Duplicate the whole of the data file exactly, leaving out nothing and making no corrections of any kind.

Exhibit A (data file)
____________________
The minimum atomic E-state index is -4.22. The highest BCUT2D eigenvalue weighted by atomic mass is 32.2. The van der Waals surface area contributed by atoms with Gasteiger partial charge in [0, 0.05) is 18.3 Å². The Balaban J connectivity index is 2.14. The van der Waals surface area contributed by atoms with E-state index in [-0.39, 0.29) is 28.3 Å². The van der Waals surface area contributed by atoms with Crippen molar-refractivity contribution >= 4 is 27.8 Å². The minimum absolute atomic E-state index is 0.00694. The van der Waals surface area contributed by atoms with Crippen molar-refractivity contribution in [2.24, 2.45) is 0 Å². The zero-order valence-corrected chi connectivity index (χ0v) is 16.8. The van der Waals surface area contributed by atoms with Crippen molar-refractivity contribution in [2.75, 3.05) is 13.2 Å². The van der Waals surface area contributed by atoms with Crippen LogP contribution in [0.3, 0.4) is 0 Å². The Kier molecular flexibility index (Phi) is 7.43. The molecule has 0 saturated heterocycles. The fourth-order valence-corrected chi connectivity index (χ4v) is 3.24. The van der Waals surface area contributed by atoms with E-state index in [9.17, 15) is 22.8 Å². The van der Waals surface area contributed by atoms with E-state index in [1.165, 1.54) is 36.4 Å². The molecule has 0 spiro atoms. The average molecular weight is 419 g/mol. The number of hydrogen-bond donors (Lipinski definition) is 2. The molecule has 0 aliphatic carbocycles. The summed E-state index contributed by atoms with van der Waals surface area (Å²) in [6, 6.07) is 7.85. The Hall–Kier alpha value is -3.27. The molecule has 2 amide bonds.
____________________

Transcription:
The minimum atomic E-state index is -4.22. The highest BCUT2D eigenvalue weighted by atomic mass is 32.2. The van der Waals surface area contributed by atoms with Gasteiger partial charge in [0, 0.05) is 18.3 Å². The Balaban J connectivity index is 2.14. The van der Waals surface area contributed by atoms with E-state index in [-0.39, 0.29) is 28.3 Å². The van der Waals surface area contributed by atoms with Crippen molar-refractivity contribution >= 4 is 27.8 Å². The minimum absolute atomic E-state index is 0.00694. The van der Waals surface area contributed by atoms with Crippen molar-refractivity contribution in [2.24, 2.45) is 0 Å². The zero-order valence-corrected chi connectivity index (χ0v) is 16.8. The van der Waals surface area contributed by atoms with Crippen molar-refractivity contribution in [2.75, 3.05) is 13.2 Å². The van der Waals surface area contributed by atoms with Crippen LogP contribution in [0.3, 0.4) is 0 Å². The Kier molecular flexibility index (Phi) is 7.43. The molecule has 0 saturated heterocycles. The fourth-order valence-corrected chi connectivity index (χ4v) is 3.24. The van der Waals surface area contributed by atoms with E-state index in [9.17, 15) is 22.8 Å². The van der Waals surface area contributed by atoms with E-state index in [1.165, 1.54) is 36.4 Å². The molecule has 0 spiro atoms. The average molecular weight is 419 g/mol. The number of hydrogen-bond donors (Lipinski definition) is 2. The molecule has 0 aliphatic carbocycles. The summed E-state index contributed by atoms with van der Waals surface area (Å²) in [6, 6.07) is 7.85. The Hall–Kier alpha value is -3.27. The molecule has 2 amide bonds.